Monday, June 15, 2015

"Long Black Curl"

Alex Bledsoe grew up in west Tennessee an hour north of Graceland (home of Elvis) and twenty minutes from Nutbush (birthplace of Tina Turner). He has been a reporter, editor, photographer and door-to-door vacuum cleaner salesman. He now lives in a Wisconsin town famous for trolls.

Bledsoe applied the Page 69 Test to his new novel, Long Black Curl, the third novel of the Tufa, following The Hum and Shiver and Wisp of a Thing, and reported the following:
Page 69 of Long Black Curl describes a crucial meeting between two characters. One of them is Mandalay Harris, the 12-year-old girl who is the hereditary leader of half the Tufa, a race descended from exiled Celtic faerie folk and now living in modern Appalachia. The other is Luke Somerville, a 12-year-old boy from the other half of the Tufa. Mandalay has gotten lost in the snow, something that really shouldn’t be possible given her Tufa blood, and Luke has just discovered her.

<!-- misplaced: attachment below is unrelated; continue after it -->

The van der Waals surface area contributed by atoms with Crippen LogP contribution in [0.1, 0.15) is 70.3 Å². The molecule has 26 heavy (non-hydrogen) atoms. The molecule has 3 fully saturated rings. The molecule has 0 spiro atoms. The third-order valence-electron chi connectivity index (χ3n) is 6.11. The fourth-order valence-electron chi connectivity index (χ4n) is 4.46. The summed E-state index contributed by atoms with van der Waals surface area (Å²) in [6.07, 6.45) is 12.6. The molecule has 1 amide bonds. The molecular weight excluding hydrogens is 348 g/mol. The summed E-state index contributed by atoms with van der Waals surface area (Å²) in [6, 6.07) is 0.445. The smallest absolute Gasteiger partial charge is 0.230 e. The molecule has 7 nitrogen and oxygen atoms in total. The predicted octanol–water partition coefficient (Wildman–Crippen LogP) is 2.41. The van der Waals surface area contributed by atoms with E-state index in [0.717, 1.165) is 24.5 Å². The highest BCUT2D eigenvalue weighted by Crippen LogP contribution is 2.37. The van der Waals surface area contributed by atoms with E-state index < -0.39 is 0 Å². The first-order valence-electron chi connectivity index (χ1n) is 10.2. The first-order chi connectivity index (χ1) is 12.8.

The shape stopped. The dog barked once. “Who’s there?” the shape called.

“My name’s Mandalay Harris. I reckon I’m lost. Who’s that?”

“Luke Somerville. Lord a’mighty, girl, how’d you end up all the way out here?”

“Like I said, I got lost. Reckon I have a talent for it.”

“You sure do.” He came closer, and she could see his face. He was about the same age as her, black haired and big eyed. She’d seen him around school, but he belonged to Rockhouse’s people, and they tended not to interact with her folks anywhere but the Pair-A-Dice. She wondered if he knew who she was.
Among other things, Long Black Curl is about the dangers inherent in forming relationships across borders, whether it be family, clan, or society. The central couple, Bo-Kate Wisby and Jefferson Parker, once did so, and it led to horrific events that caused them to be the only Tufa ever banished. Now Mandalay seems on the verge of doing the same thing; given her standing in the Tufa community, the potential for even more destruction is very real.

But at the same time, the potential for great good is there as well. The relationship between Romeo and Juliet, after all, ended their families’ feud. As the modern world encroaches on the Tufa, making it harder and harder to continue hiding in plain sight after centuries of isolation, these relationships may be their only hope. Unless, of course, they lead to their destruction.
Learn more about the book and author at Alex Bledsoe's website and blog.

The Page 69 Test: Wisp of a Thing.

Writers Read: Alex Bledsoe.

--Marshal Zeringue